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Figure Study 6

A study from our figure drawing sessions over the weekend.
I've been really inspired by the figure drawings of Jaime Jones and Craig Mullins recently. Trying to get that raw, gestural quality of their charcoal studies into my own work.
I kept thinking to myself...how would Jaime do it...
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Doodle 2

Another quick doodle tonight...
Tried adding quick colours with multiply layers. Obviously I'm pretty bad at this way of working haha

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Figure Study 5

Bleh...can't be bothered rendering this out fully. I should be working on assignments


Yes, I understand the exposure combo idea, been around quite a while. People even did it before digital. Much more difficult I would guess. As far as using it for study, I suppose it is better than photos with crushed areas. Exposure limitations in photography are ONE of the reasons to work from life, though. The other, probably more important, is to prevent you from copying shapes and to internalize the forms you perceive and feel and try to describe them. Photos, unless you are really advanced, are the best way to stop yourself from growing, and they are addictive because it's easy bang for the buck and it takes very little time or effort to get good at duplicating them (relatively speaking). And if anyone quotes me on that without taking the context of all that I am saying I will hunt you down with a rusty axe. 'Mullins hates luci-jockies!' I did quite a bit of photo copying early on and it is great for learning to control your media.

Working from life can be pretty overwhelming if you are starting from scratch. It might sound strange, but working from photos are the very beginning might be a good idea, until you can control things enough to duplicate the photo, then move to life, and don't whine about the hit your art seems to take. Yes, it won't look as "photo real" as your photo stuff and you might not get as many “wowas” from people who don’t know what is going on but you are moving into a much bigger world.

The best idea is to work from casts of human forms. Why not a still life? Because the standards that are required for pulling off a convincing rendering of a human form are greater than for a can or flowers. The viewer is not as easily forgiving. And the casts don't move, they have no reflectivity, no maddening variations in warm and cool skin tones, do it at home, etc. A great place to start. You can buy them on the webJ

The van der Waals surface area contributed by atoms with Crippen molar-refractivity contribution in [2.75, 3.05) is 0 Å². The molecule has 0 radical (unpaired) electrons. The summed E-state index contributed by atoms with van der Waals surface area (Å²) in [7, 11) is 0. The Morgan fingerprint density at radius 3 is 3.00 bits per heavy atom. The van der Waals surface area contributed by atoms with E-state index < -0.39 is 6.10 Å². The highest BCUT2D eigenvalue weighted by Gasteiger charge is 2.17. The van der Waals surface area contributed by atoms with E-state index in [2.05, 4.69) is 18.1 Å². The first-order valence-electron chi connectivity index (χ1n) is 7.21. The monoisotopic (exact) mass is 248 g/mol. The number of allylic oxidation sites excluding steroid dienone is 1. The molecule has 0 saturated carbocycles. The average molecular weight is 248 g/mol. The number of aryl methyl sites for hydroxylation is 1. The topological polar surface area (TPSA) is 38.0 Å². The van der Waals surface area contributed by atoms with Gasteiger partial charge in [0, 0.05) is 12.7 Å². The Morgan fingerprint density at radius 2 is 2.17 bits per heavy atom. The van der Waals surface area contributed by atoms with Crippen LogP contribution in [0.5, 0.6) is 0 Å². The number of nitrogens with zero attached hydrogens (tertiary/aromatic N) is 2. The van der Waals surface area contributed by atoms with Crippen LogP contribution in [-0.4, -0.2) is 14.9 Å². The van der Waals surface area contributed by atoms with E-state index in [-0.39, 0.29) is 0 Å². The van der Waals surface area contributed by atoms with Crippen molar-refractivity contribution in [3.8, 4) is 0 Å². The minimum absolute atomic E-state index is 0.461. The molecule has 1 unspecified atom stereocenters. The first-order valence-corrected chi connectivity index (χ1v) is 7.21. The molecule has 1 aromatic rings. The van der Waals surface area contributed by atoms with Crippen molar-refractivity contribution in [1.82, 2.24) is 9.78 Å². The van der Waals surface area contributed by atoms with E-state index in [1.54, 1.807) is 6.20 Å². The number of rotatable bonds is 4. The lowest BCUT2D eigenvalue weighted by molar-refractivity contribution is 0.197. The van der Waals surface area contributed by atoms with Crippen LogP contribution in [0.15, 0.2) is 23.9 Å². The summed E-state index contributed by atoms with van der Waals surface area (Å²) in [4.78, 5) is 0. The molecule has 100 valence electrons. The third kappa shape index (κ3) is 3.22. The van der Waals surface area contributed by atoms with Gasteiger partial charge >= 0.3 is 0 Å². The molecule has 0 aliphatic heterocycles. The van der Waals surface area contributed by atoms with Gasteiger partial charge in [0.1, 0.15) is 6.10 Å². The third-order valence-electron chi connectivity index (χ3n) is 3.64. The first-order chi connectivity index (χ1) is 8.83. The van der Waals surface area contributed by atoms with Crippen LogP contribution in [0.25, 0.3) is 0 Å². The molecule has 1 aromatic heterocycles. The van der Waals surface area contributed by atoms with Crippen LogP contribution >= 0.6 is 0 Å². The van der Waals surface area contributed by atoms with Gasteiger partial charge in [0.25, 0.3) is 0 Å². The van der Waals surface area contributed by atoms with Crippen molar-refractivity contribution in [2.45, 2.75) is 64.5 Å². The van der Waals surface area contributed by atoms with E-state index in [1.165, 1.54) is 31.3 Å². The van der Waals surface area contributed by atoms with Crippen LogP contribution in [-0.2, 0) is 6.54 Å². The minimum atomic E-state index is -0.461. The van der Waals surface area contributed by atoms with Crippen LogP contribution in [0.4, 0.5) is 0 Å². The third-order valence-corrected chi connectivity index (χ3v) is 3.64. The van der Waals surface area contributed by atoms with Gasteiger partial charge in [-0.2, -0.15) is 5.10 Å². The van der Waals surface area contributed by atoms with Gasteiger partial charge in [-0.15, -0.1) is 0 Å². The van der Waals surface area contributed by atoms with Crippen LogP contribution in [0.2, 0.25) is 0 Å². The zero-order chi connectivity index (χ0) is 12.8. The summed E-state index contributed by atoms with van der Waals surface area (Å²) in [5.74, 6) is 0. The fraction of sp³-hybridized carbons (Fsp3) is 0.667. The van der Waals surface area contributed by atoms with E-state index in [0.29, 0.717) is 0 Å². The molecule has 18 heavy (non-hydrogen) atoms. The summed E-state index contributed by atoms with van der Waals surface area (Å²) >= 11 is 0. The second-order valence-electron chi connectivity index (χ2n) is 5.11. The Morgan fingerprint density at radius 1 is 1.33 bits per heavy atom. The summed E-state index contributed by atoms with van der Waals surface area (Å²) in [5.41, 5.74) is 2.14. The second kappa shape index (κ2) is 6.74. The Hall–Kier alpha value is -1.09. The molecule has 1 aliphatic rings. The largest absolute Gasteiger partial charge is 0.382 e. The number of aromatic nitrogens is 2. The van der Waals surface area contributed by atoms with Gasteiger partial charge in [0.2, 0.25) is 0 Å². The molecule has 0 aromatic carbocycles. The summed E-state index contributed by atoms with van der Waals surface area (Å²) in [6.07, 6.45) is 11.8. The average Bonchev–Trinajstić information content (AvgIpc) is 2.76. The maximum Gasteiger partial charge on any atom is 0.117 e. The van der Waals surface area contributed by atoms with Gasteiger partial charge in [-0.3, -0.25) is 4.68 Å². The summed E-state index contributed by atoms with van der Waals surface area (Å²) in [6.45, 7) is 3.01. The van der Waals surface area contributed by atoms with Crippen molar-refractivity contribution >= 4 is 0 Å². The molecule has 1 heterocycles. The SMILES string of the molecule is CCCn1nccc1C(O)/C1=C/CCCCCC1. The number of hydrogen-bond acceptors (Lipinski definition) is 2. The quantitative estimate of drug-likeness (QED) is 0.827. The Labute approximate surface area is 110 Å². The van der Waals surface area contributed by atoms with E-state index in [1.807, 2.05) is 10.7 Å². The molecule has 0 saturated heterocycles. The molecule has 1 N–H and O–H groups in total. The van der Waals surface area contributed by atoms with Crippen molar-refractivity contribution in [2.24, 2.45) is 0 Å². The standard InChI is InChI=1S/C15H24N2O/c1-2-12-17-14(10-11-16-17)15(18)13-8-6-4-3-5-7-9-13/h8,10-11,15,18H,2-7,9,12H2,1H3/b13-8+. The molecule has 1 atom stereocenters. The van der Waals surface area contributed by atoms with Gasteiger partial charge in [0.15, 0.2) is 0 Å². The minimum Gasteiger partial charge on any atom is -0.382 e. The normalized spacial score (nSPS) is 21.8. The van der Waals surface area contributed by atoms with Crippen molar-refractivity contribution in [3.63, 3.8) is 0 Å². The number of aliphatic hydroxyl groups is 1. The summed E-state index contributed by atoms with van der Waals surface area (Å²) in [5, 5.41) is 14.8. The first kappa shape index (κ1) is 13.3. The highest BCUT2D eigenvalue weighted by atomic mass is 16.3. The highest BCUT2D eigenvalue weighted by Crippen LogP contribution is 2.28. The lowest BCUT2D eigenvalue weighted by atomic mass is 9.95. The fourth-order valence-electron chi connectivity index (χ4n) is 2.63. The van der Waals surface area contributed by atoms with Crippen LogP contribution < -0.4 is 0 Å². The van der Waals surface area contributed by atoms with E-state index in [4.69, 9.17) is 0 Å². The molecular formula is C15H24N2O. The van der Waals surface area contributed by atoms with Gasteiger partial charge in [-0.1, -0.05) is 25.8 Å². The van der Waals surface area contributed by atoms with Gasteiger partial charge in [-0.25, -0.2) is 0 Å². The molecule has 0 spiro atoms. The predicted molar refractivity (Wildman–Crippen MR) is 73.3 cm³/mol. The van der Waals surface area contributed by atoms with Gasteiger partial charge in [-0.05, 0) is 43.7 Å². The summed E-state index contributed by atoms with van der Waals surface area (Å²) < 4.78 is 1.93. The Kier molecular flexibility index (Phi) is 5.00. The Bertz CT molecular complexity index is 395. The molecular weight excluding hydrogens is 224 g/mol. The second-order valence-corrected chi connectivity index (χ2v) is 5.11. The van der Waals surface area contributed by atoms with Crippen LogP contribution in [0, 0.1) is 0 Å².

So before you think about using better photos, work from life more. If you have the time and resources to screw around with compositing exposures, you have the time to sit there and look.

Once you have a few thousand hours from life, you will look at photos and use them in a very different, and I feel better, way.

I hope that answers your question, it is just my opinion, and I don’t mean that in an offhand gee shucks kind of way. There are a lot of ways to learn and do art. Anyone could legitimately disagree with everything I have said here and be correct in his or her way.

There are a lot of pros around here, they have any opinions they would like to share?

- Craig Mullins via Sijun Forums

I should start listening to Mr. Mullins
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Something quick tonight
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Another insomnia speedpaint
Experimenting with using photographic elements and textures

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Insomnia speedpaint
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Figure Study 4

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Figure Study 3

Been in a huge art slump recently D:

edit: + plein air water lily fail

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Work in Progress